Tad Spurgeon oil paintings


about me
the work
the book

sound practice
black & white
putty medium
just oil
putty tutorial

process archive

      The original process photo series from the first few years of the site (2004-2007) are now here, below. Please feel free to contact me with any questions.


      Simple sketch in trans mars yellow picking up the red chalk drawing.


      First layer of color, lighter than it will be but looking for the correct feeling of the light. Note how the background has encroached significantly on the flower.


      Finished painting, tremendous tension between observation and accident on an overcast day in June. 12x16 inches, oil on gessoed line over panel.


      An interesting technique one comes across in the older writing is the recommendation for a painting in progress to burnish the paint film with a cuttlefish bone before continuing on it. Working on panels, I've found I can simply use sandpaper, technique illustrated below.


      First layer on a small floral study, used as a vehicle for a technique experiment. I put a tremendous amount of putty-enhanced paint on it with the idea of working it the next day while still wet. But, having made an adjustment in the imprimatura-couch from thickened walnut to thickened linseed oil, it was dry the next day. Surprise. Looked at it for a week or so but felt it could really do with more. But the initial layer had been quite fat in spite of the putty medium, and the result was very shiny. From experience I knew that this surface would not take further paint well: grinding it back will create a more receptive surface and an ability to adjust edges more freely.


      A small amount of oil is rubbed on the surface.


      A block with 200 grit sandpaper was chosen to do the deed. In this I wanted to grind way back; with something more close to finished I'd use 400 grit, before a final layer 600 grit can be helpful.


      After grinding the surface is wiped dry with a rag, then buffed with a clean rag to get rid of all the excess oil. The surface is now matte, and much more plane. A little sad, but the false finish has been dispatched, something new really wants to happen on this now.


      Next layer. Beginning to cover everything again, making the necessary adjustments, all the bare spots are covered, the worst is over. The paint can be laid on pretty loosely and adjusted for smoothness at the end.


      Where it ended after the first day or re-working.


      Where it ended after the second day or re-working. The surface was relatively tarry which enabled finer adjustments. This will probably get one more thinner layer of paint to finish it up, possibly two. But was able to resolve the fundamental issues that the first enthusiastic layer which dried too soon had introduced. Palette for this was earth colors augmented with small additions of nickel titanium yellow, pyrol red, and cobalt blue.

alla prima landscape

      While alla prima landscape is great outside, it's not always possible. This has led me to try many variations on an alla prima technique inside. This small -- 10.5x14 inches -- study on gessoed paper was done quickly using paint that had been thickened with a small amount of amber varnish I learned to make after much trial and error.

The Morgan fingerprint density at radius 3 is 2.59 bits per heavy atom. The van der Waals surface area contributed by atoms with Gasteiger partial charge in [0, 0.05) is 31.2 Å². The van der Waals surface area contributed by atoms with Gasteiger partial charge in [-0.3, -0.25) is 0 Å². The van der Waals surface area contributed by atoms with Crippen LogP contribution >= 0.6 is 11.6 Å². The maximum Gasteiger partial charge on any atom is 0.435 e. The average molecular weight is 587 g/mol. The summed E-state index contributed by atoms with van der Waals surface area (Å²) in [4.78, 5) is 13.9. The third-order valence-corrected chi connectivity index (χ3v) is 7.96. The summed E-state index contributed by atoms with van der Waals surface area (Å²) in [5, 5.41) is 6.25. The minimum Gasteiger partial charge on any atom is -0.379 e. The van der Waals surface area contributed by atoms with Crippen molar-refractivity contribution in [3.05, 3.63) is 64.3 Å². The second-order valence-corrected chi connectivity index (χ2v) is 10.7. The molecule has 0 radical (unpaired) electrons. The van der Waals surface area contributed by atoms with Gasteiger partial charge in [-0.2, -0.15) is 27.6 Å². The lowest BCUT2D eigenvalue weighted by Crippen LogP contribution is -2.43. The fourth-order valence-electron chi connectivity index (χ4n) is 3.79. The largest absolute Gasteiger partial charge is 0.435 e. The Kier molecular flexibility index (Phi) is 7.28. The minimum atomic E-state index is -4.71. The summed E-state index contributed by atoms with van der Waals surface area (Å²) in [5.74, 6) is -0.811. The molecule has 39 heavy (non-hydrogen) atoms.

Underpainting in trans mars red with amber. While this seemed charismatic at the time, experience has shown me that this underpainting should be about half as dark.


      Final image, looking for the feeling without as much regard to the detail. Corot type palette of earth colors with cobalt blue.


bruti ma boni

       Sometimes a painting needs to be made without too much planning, the energy leading. This is something the putty medium does well. But that doesn't always mean it gets finished quickly. This image of wild apples went around in circles with a great deal of paint before I found something that felt like the day.


      First layer, about 14x18, had been working with the putty medium about six months, wanted to see what would happen if I simply went for it. Blue sky landscape, always a challenge.


      Several layers later, still looking for a balance of energy and detail.


      More detail in the sky and trees.


      Ended up shifting it more towards the actual cooler tones of Spring around here. About ten working layers all told.


in the mugello
      An image from the farming region to the northeast of Florence: a favorite spot, an example of repeating an idea with various combinations of ingredients over time. All the same, all different, I'm intrigued by the resulting shifts in feeling and meaning.


      One of the alla prima studies done on site in the morning, medium was sun-thickened poppy oil on an absorbent ground. Pigments were vermilion, cobalt, green earth, yellow ochre, orange ochre, lead white. Oil on gessoed paper, 7x14 inches, 2000.


      An early studio version using a simple balsam and sun oil medium. Oil on Claessens linen, 14x18 inches, 2003.


      A larger studio version, again using a balsam and sun oil medium. 16x32 inches, oil on gessoed canvas over panel, 2005.


      Alla prima studio study using a sandarac underpainting with a rich copal medium on top, looking for more livliness. Oil on gessoed paper, 10.5x14 inches, December 2005.


      Alla prima study using an egg emulsion medium underpainting with amber enriched paint, an amber-mastic gel medium, and several homemade paints and pigment combinations, including -- crucially -- a white made in the manner of the Dutch lootwit. Oil on gessoed canvas over panel, 8x10 inches, December 2006. The result of trying to incorporate some of that Constable sparkle.


      A larger alla prima version, about 11 x 14 inches, done in January 07 using a similar set of ingredients.